Canada Open Brazil 2019 Against The Hosts On 26 October

For Canada, the FIFA U-17 World Cup Brazil 2019 will provide a chance to gauge the progress made by its men’s youth program over the past decade.

Although the Canadian U-17 national team has not qualified for the World Cup since 2013, they have been competing in the World Cup for the fourth time since 2009. Both the U-15 and U-17 national teams reached the semi-final This is the first Concacaf championship this year for almost two decades.

“This group has the chance to do the best job of a Canadian team at the FIFA U-17 World Cup and bring the jersey to a better place,” said head coach Andrew Olivieri in a statement. “The FIFA U-17 World Cup will bring valuable experience to these young players as they compete in major games in a major competition.”

Only a handful of teams from Brazil 2019 have beaten their ticket dramatically. Following the top 3 finishers in the 2011-2013 U-17 Championship at Concacaf, Canadians have beaten themselves outside World Cup qualifying places in 2015 and 2017. Last May saw a penalty shoot-out against rival Costa Rica.

Goalkeeper Marc Kouadio and captain Gianfranco Facchineri ended the penalty shoot-out after 120 minutes of heroic action that brought Canada to its seventh FIFA U-17 World Cup. Kouadio completely stopped Costa Rica’s opening attempt and dived to his right, while Facchineri tore the deciding step into the left back corner of the net when his side won 4-3 on penalties.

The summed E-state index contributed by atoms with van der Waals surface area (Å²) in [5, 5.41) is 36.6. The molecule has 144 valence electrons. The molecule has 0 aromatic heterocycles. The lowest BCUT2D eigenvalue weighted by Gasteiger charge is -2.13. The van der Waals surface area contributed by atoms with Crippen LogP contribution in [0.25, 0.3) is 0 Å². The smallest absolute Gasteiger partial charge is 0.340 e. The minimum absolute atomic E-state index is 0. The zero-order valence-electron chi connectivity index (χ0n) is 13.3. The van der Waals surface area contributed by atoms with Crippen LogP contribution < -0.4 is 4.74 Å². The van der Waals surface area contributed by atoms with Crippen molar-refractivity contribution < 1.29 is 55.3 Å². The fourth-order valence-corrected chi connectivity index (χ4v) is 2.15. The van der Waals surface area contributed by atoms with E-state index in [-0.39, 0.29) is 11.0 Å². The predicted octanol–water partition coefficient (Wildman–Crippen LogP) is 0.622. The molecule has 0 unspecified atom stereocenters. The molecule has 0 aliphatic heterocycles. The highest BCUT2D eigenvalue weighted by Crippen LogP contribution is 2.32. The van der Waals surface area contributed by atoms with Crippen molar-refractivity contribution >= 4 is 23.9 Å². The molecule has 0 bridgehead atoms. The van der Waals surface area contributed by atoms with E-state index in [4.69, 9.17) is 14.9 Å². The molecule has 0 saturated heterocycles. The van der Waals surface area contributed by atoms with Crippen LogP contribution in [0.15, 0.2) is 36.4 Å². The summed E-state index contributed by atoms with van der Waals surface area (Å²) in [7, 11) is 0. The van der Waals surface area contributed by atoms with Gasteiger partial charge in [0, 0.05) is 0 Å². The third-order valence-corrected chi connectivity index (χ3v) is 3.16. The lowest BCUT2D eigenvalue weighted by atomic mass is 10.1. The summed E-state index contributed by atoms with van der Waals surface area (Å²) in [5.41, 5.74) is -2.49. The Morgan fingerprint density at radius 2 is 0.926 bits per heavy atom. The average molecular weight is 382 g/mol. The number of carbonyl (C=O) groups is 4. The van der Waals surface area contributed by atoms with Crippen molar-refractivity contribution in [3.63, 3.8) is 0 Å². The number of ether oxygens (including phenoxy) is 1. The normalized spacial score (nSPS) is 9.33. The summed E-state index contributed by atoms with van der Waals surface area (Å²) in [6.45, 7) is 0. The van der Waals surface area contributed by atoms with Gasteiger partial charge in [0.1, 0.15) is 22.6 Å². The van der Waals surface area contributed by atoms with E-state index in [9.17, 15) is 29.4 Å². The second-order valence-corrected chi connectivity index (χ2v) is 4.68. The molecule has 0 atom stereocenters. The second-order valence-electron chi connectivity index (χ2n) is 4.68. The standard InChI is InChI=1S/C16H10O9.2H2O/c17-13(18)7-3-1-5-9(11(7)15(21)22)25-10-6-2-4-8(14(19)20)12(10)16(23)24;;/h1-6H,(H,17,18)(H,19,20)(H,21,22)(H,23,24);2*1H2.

Canada lost 2-0 in the semi-finals, losing 1-1 to Mexico in the continental final. But Canadians are still very proud of their opening match against hosts Brazil on 26 October.

“It’s a special day, and I think that what these young men have already achieved to lead us to a FIFA U-17 World Cup pays off for them,” said Olivieri immediately after the draw in Zurich. “It speaks volumes for what we as a country can achieve if we work so hard together.

“I already had some [players] telling me how excited and happy they are to have such a great first game,” added Olivieri in an interview with The Canadian Press. “I do not think you can ask for more than to play for a team of Brazilian quality, but to do that in the opening game is even more special for them, it’s exciting.”

The Canucks, still looking for their first FIFA U-17 World Cup victory, will play in Group A after beating Angola (29 October) and the eight-time New Zealand player (1 November) after their opening game. All three games will be played in the Bezerrão Stadium in Brasilia.

With the Seleção as the only team in Group A that has ever survived the knockout stages, Canada has a clear chance to make history and prove itself as an emerging footballing nation.

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